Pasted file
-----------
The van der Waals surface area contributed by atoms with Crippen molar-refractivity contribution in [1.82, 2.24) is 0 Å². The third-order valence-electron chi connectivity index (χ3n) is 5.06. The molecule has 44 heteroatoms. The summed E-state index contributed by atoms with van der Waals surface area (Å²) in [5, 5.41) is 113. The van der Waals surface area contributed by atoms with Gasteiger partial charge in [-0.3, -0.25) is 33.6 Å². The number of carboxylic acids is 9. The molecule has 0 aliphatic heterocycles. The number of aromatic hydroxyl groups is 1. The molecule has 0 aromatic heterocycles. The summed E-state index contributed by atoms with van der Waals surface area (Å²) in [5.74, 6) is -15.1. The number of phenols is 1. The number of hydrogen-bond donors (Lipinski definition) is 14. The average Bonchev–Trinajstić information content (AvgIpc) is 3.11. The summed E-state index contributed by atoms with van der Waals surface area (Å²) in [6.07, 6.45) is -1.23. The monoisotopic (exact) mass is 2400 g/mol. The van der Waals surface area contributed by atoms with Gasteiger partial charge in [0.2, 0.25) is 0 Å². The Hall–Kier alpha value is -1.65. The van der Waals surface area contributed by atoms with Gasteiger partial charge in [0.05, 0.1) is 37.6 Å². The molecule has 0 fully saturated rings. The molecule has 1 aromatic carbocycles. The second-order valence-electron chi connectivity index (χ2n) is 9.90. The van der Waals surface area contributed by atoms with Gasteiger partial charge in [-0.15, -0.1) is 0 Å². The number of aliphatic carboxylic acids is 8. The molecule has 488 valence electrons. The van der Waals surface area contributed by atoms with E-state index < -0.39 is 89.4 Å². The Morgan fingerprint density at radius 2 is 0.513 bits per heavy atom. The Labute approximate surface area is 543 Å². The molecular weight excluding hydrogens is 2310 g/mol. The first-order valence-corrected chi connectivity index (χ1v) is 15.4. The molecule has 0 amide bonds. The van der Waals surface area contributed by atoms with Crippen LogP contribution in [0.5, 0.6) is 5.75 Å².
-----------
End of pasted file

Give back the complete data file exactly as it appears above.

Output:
The van der Waals surface area contributed by atoms with Crippen molar-refractivity contribution in [1.82, 2.24) is 0 Å². The third-order valence-electron chi connectivity index (χ3n) is 5.06. The molecule has 44 heteroatoms. The summed E-state index contributed by atoms with van der Waals surface area (Å²) in [5, 5.41) is 113. The van der Waals surface area contributed by atoms with Gasteiger partial charge in [-0.3, -0.25) is 33.6 Å². The number of carboxylic acids is 9. The molecule has 0 aliphatic heterocycles. The number of aromatic hydroxyl groups is 1. The molecule has 0 aromatic heterocycles. The summed E-state index contributed by atoms with van der Waals surface area (Å²) in [5.74, 6) is -15.1. The number of phenols is 1. The number of hydrogen-bond donors (Lipinski definition) is 14. The average Bonchev–Trinajstić information content (AvgIpc) is 3.11. The summed E-state index contributed by atoms with van der Waals surface area (Å²) in [6.07, 6.45) is -1.23. The monoisotopic (exact) mass is 2400 g/mol. The van der Waals surface area contributed by atoms with Gasteiger partial charge in [0.2, 0.25) is 0 Å². The Hall–Kier alpha value is -1.65. The van der Waals surface area contributed by atoms with Gasteiger partial charge in [0.05, 0.1) is 37.6 Å². The molecule has 0 fully saturated rings. The molecule has 1 aromatic carbocycles. The second-order valence-electron chi connectivity index (χ2n) is 9.90. The van der Waals surface area contributed by atoms with Gasteiger partial charge in [-0.15, -0.1) is 0 Å². The number of aliphatic carboxylic acids is 8. The molecule has 488 valence electrons. The van der Waals surface area contributed by atoms with E-state index < -0.39 is 89.4 Å². The Morgan fingerprint density at radius 2 is 0.513 bits per heavy atom. The Labute approximate surface area is 543 Å². The molecular weight excluding hydrogens is 2310 g/mol. The first-order valence-corrected chi connectivity index (χ1v) is 15.4. The molecule has 0 amide bonds. The van der Waals surface area contributed by atoms with Crippen LogP contribution in [0.5, 0.6) is 5.75 Å².